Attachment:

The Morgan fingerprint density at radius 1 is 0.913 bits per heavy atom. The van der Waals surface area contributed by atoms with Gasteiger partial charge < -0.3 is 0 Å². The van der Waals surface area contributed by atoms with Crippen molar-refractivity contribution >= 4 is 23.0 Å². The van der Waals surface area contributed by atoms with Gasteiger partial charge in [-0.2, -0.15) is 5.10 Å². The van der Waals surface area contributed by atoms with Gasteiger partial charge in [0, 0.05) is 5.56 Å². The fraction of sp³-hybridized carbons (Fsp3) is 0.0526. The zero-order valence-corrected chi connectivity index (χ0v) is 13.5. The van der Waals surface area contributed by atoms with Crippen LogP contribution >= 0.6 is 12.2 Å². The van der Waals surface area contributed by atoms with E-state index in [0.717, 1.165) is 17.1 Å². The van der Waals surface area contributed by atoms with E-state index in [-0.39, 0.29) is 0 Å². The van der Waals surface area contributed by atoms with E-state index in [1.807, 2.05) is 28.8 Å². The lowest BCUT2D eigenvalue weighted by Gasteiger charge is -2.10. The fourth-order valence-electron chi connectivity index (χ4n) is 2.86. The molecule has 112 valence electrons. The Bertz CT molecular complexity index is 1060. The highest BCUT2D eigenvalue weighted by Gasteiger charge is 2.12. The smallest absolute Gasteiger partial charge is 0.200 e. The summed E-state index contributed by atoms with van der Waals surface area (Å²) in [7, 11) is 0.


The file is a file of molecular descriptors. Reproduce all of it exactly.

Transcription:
The Morgan fingerprint density at radius 1 is 0.913 bits per heavy atom. The van der Waals surface area contributed by atoms with Gasteiger partial charge < -0.3 is 0 Å². The van der Waals surface area contributed by atoms with Crippen molar-refractivity contribution >= 4 is 23.0 Å². The van der Waals surface area contributed by atoms with Gasteiger partial charge in [-0.2, -0.15) is 5.10 Å². The van der Waals surface area contributed by atoms with Gasteiger partial charge in [0, 0.05) is 5.56 Å². The fraction of sp³-hybridized carbons (Fsp3) is 0.0526. The zero-order valence-corrected chi connectivity index (χ0v) is 13.5. The van der Waals surface area contributed by atoms with Crippen LogP contribution >= 0.6 is 12.2 Å². The van der Waals surface area contributed by atoms with E-state index in [0.717, 1.165) is 17.1 Å². The van der Waals surface area contributed by atoms with E-state index in [-0.39, 0.29) is 0 Å². The van der Waals surface area contributed by atoms with E-state index in [1.807, 2.05) is 28.8 Å². The lowest BCUT2D eigenvalue weighted by Gasteiger charge is -2.10. The fourth-order valence-electron chi connectivity index (χ4n) is 2.86. The molecule has 112 valence electrons. The Bertz CT molecular complexity index is 1060. The highest BCUT2D eigenvalue weighted by Gasteiger charge is 2.12. The smallest absolute Gasteiger partial charge is 0.200 e. The summed E-state index contributed by atoms with van der Waals surface area (Å²) in [7, 11) is 0.